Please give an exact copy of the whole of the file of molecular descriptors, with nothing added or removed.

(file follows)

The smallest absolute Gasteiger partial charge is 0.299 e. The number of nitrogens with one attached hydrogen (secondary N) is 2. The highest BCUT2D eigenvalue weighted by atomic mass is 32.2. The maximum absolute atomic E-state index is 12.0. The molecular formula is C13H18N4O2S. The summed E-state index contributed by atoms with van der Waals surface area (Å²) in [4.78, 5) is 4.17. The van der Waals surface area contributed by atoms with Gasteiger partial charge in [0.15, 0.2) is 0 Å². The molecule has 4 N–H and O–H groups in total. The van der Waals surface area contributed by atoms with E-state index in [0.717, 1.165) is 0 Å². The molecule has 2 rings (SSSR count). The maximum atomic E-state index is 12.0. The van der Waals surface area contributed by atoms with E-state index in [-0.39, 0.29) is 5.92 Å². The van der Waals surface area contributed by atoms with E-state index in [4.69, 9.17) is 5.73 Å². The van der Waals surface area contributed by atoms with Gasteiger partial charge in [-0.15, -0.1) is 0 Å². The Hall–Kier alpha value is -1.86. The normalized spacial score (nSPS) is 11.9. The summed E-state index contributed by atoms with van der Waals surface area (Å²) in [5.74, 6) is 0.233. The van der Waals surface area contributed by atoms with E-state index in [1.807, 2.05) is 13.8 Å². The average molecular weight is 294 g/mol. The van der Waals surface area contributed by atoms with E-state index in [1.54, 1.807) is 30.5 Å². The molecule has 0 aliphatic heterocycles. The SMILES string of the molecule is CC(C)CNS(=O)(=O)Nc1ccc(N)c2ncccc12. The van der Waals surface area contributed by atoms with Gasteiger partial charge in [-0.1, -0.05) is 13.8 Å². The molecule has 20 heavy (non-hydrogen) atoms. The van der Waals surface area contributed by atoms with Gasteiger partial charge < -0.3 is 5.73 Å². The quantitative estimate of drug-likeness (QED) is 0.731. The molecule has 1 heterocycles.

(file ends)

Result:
The smallest absolute Gasteiger partial charge is 0.299 e. The number of nitrogens with one attached hydrogen (secondary N) is 2. The highest BCUT2D eigenvalue weighted by atomic mass is 32.2. The maximum absolute atomic E-state index is 12.0. The molecular formula is C13H18N4O2S. The summed E-state index contributed by atoms with van der Waals surface area (Å²) in [4.78, 5) is 4.17. The van der Waals surface area contributed by atoms with Gasteiger partial charge in [0.15, 0.2) is 0 Å². The molecule has 4 N–H and O–H groups in total. The van der Waals surface area contributed by atoms with E-state index in [0.717, 1.165) is 0 Å². The molecule has 2 rings (SSSR count). The maximum atomic E-state index is 12.0. The van der Waals surface area contributed by atoms with E-state index in [-0.39, 0.29) is 5.92 Å². The van der Waals surface area contributed by atoms with E-state index in [4.69, 9.17) is 5.73 Å². The van der Waals surface area contributed by atoms with Gasteiger partial charge in [-0.15, -0.1) is 0 Å². The Hall–Kier alpha value is -1.86. The normalized spacial score (nSPS) is 11.9. The summed E-state index contributed by atoms with van der Waals surface area (Å²) in [5.74, 6) is 0.233. The van der Waals surface area contributed by atoms with E-state index in [1.807, 2.05) is 13.8 Å². The average molecular weight is 294 g/mol. The van der Waals surface area contributed by atoms with E-state index in [1.54, 1.807) is 30.5 Å². The molecule has 0 aliphatic heterocycles. The SMILES string of the molecule is CC(C)CNS(=O)(=O)Nc1ccc(N)c2ncccc12. The van der Waals surface area contributed by atoms with Gasteiger partial charge in [-0.1, -0.05) is 13.8 Å². The molecule has 20 heavy (non-hydrogen) atoms. The van der Waals surface area contributed by atoms with Gasteiger partial charge < -0.3 is 5.73 Å². The quantitative estimate of drug-likeness (QED) is 0.731. The molecule has 1 heterocycles.